1.1 Analysis 1.2 Concept 1.3 Synthesis
2 Demand-pull innovation and invention-push innovation
Analysis Concept Synthesis
Depending on the kind of product being designed, the latter two sections are most often revisited (e.g. depending on how often the design needs revision, to improve it or to better fit the criteria). This is a continuous loop, where feedback is the main component. Koberg and Bagnell offer more specifics on the process: In their model, "analysis" consists of two stages, "concept" is only one stage, and "synthesis" encompasses the other four. (These terms notably vary in usage in different design frameworks. Here, they are used in the way they're used by Koberg and Bagnell.) Analysis
Accept Situation: Here, the designers decide on committing to the project and finding a solution to the problem. They pool their resources into figuring out how to solve the task most efficiently. Analyze: In this stage, everyone in the team begins research. They gather general and specific materials which will help to figure out how their problem might be solved. This can range from statistics, questionnaires, and articles, among many other sources.
Define: This is where the key issue of the matter is defined. The conditions of the problem become objectives, and restraints on the situation become the parameters within which the new design must be constructed.
Ideate: The designers here brainstorm different ideas, solutions for their design problem. The ideal brainstorming session does not involve any bias or judgment, but instead builds on original ideas. Select: By now, the designers have narrowed down their ideas to a select few, which can be guaranteed successes and from there they can outline their plan to make the product. Implement: This is where the prototypes are built, the plan outlined in the previous step is realized and the product starts to become an actual object. Evaluate: In the last stage, the product is tested, and from there, improvements are made. Although this is the last stage, it does not mean that the process is over. The finished prototype may not work as well as hoped so new ideas need to be brainstormed.
Demand-pull innovation and invention-push innovation
Most product designs fall under one of two categories: demand-pull
innovation or invention-push innovation.
Demand-pull happens when there is an opportunity in the market to be
explored by the design of a product. This product design attempts
to solve a design problem. The design solution may be the development
of a new product or developing a product that's already on the market,
such as developing an existing invention for another purpose.
Invention-push innovation happens when there is an advancement in
intelligence. This can occur through research or it can occur when the
product designer comes up with a new product design idea.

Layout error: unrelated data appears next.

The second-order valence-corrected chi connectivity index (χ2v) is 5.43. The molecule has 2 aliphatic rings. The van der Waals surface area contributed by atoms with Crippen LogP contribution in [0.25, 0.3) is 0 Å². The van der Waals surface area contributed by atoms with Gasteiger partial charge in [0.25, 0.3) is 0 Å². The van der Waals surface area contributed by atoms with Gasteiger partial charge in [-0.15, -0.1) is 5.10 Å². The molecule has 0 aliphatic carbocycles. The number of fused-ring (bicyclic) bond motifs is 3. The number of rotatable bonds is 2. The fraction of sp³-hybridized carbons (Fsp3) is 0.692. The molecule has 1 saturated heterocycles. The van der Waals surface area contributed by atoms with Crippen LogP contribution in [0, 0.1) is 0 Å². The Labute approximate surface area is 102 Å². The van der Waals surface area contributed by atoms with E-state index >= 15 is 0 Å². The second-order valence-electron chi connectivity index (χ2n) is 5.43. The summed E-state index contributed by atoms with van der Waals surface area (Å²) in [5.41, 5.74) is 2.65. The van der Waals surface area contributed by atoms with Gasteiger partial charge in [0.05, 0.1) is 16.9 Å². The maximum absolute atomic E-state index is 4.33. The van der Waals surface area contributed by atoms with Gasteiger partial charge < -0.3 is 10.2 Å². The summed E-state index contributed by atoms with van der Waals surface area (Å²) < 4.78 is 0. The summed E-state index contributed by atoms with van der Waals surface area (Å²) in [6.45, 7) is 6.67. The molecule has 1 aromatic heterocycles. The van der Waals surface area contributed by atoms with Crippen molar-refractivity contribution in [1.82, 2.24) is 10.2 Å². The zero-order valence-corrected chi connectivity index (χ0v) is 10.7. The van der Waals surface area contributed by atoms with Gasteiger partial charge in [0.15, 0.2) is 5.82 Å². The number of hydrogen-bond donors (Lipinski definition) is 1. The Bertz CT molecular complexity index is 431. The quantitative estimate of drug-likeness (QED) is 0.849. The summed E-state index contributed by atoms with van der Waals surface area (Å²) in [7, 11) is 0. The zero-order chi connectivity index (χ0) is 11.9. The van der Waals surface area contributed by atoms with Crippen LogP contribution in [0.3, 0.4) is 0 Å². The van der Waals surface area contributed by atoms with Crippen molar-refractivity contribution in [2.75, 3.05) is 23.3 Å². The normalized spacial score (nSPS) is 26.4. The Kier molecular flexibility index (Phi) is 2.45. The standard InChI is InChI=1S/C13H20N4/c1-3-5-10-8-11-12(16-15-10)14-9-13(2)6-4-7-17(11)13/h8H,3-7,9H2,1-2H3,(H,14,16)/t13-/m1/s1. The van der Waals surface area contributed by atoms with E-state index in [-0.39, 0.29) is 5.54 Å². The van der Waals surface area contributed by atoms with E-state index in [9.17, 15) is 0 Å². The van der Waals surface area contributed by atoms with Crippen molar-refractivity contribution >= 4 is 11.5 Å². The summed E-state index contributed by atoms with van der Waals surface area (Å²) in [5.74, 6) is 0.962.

So-called "color chips" or color samples, used in the plastic industry to help designers visually identify available colors of plastic pellets.
The manufacturer is concerned with production cost; in the end, the manufacturer wants an economically produced product. The purchaser looks at price, appearance, and prestige value. The end user is concerned with usability and functionality of the final product. The maintenance and repair department focuses on how well the final product can be maintained: is the product easily reassembled, disassembled, diagnosed, and serviced?
Stakeholders' needs vary from one another and it is the product designer's job to incorporate those needs into their design. Trends in product design Product designers need to consider all of the details: the ways people use and abuse objects, faulty products, errors made in the design process, and the desirable ways in which people wish they could use objects. Many new designs will fail and many won't even make it to market. Some designs eventually become obsolete. The design process itself can be quite frustrating usually taking 5 or 6 tries to get the product design right. A product that fails in the marketplace the first time may be re-introduced to the market 2 more times. If it continues to fail, the product is then considered to be dead because the market believes it to be a failure. Most new products fail, even if it's a great idea. All types of product design are clearly linked to the economic health of manufacturing sectors. Innovation provides much of the competitive impetus for the development of new products, with new technology often requiring a new design interpretation. It only takes one manufacturer to create a new product paradigm to force the rest of the industry to catch up - fueling further innovation. Products designed to benefit people of all ages and abilities—without penalty to any group—accommodate our swelling aging population by extending independence and supporting the changing physical and sensory needs we all encounter as we grow older. See also
Axiomatic product development lifecycle APDL Industrial design Sustainable design Transgenerational design Virtual Product Development Universal Design
^ Morris 2009, p. 22.
^ Luchs, M., & Swan, K. S. (2011). Perspective: The Emergence of
Archer, B. (1974).
Luchs, M., & Swan, K. S. (2011). Perspective: The Emergence of
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